Norwegian Smoked Salmon Fillets

1 whole salmon (7-8 pounds) filleted
2 cups canning/pickling salt
2 cup brown sugar
1 tbs. crushed juniper berries
1 tbs. crushed pink peppercorns
1/4 cup dry red wine (merlot or pinot noir)
1/4 cup Meyer's rum

Clean and fillet the salmon into two fillets, skin on, and place skin side down in a container large enough to hold the fillets without folding or stacking.

Mix the cure ingredients together into a uniform slushy paste and pour on the fillets.

Let fillets cure for 6-10 hours and then rinse lightly with running water to remove any remaining salt/sugar crystals. Pat the fillets dry on both sides, place in a large Ziploc bag in the refrigerator and let the cure permeate the flesh for a few days.

Prepare your smokehouse or smoker in the way you normally do, with the goal being to have the smoking temperature as low as possible. When the smoke is under control, place the salmon on the smoking rack or screen and smoke.

Unless you want to poach or cook your salmon, I would advise never smoking at a temperature above 160 F. This salmon recipe is intended for cold smoking - which must be done at temperatures less than 85F.

Follow the table below for smoking times:

Temperature of smoke, F Hours in smokehouse
80 3
70 3.5
60 4
50 or below 4.5-6

This table is a rough guide and depends on how fast your smoker produces smoke and how strongly smoked you prefer your salmon. At the higher temperatures, the salmon will be partially poached on the outside, but soft and fleshy inside. The closer you get to 85F and especially below, the salmon will come out with the same taste and texture as the finest Norwegian or Scottish smoked salmon - cured and smoked, but completely rare.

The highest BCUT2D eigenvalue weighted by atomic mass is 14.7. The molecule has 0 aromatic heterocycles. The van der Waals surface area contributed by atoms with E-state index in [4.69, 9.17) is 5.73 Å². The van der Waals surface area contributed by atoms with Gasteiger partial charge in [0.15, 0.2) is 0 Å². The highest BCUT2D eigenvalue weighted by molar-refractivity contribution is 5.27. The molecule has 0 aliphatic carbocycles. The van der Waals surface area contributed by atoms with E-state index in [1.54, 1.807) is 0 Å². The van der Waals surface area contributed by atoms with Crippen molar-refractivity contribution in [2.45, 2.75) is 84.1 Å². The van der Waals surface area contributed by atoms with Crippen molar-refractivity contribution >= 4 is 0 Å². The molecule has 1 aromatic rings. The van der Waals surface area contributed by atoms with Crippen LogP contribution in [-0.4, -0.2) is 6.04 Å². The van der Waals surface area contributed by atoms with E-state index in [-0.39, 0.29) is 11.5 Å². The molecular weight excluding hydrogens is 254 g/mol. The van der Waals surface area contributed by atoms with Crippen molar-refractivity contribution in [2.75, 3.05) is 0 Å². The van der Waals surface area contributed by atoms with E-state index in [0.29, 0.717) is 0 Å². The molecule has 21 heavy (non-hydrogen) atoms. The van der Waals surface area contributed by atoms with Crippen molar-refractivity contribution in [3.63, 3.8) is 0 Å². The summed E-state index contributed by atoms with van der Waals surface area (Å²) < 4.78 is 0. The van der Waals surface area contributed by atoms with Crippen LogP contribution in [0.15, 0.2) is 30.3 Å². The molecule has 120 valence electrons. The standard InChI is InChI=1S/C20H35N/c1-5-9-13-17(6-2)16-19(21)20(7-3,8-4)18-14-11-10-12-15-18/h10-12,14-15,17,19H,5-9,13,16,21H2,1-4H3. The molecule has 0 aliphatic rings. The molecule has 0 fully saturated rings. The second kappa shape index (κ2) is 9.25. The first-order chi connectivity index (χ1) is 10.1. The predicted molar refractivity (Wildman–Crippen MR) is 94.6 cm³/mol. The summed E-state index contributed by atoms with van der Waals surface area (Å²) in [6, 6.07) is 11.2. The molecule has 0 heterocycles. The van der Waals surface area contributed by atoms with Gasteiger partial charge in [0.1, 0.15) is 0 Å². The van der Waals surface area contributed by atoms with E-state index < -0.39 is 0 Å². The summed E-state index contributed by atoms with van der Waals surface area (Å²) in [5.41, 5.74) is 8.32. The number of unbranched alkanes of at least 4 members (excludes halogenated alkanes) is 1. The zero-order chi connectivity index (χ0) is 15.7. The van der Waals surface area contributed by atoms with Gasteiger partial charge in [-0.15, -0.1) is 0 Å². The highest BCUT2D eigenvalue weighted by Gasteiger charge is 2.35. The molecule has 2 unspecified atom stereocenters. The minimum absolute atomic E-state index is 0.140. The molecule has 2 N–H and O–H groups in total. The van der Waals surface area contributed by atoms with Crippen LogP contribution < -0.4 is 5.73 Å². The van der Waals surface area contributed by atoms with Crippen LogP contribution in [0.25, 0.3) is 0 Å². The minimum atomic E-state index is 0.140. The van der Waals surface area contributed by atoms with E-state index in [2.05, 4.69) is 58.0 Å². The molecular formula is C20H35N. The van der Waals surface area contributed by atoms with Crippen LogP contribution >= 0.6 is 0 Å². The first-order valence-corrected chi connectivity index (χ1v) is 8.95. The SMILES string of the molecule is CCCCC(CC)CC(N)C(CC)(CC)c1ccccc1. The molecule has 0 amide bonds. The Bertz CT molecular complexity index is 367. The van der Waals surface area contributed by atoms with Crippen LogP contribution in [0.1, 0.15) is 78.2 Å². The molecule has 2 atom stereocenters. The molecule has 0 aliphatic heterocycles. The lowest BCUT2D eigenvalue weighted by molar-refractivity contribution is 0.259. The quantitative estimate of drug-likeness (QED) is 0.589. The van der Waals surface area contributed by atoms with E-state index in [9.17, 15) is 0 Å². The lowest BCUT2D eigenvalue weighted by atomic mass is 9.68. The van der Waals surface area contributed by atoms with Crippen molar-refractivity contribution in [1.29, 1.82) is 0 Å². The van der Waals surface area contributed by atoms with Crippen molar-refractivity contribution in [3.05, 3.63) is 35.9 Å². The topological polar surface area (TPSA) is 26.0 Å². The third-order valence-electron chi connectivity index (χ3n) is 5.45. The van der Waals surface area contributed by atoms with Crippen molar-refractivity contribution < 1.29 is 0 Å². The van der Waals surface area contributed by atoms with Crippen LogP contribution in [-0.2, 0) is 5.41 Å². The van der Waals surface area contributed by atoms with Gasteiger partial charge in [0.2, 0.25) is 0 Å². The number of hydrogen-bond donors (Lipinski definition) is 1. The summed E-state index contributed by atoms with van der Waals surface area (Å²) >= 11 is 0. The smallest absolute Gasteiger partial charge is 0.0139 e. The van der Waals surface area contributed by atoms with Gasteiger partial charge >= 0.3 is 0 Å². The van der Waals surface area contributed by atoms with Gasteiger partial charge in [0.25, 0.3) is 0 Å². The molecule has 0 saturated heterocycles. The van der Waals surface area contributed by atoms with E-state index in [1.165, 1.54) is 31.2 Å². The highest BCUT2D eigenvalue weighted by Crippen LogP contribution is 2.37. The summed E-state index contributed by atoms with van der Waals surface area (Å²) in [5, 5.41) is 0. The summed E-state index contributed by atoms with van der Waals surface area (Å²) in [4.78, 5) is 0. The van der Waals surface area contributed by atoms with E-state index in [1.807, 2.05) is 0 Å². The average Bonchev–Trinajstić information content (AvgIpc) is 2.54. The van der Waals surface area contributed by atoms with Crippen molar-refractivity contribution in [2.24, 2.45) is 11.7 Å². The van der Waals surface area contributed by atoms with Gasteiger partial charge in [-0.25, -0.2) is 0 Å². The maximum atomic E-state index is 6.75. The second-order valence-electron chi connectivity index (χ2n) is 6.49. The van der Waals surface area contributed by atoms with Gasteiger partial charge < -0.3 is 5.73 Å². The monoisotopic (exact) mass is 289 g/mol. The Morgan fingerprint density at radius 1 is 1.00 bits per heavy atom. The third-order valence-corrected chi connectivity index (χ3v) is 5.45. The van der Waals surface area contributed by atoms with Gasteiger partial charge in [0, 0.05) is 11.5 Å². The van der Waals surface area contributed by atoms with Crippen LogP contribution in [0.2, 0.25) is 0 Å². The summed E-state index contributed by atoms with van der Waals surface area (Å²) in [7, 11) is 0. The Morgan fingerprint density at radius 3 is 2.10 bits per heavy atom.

My favorite smoking woods are fruitwoods like cherry, apple, peach and pear, and some nut woods like hickory.

After the salmon is done smoking, place it in a Ziploc bag and remove as much air as possible (I actually use a cocktail straw). Store in the refrigerator. The salmon will continue to cure over the next few days as the salts and smoke permeate the entire fillet.

Then freeze the salmon until a day or two before you are ready to eat. Take the salmon out of the freezer and place in the refrigerator for 2 hours. Then you may slice the partially frozen salmon as thin as you like - even paper-thin. Place each slice on a piece of wax paper in the same way it was cut and place back in the Ziploc bag and back into the refrigerator. In a day or so, it will be totally thawed and ready to serve.

Enjoy with a fine Aquavit (kept in the freezer) and capers - or sashimi style with soy sauce and wasabi.

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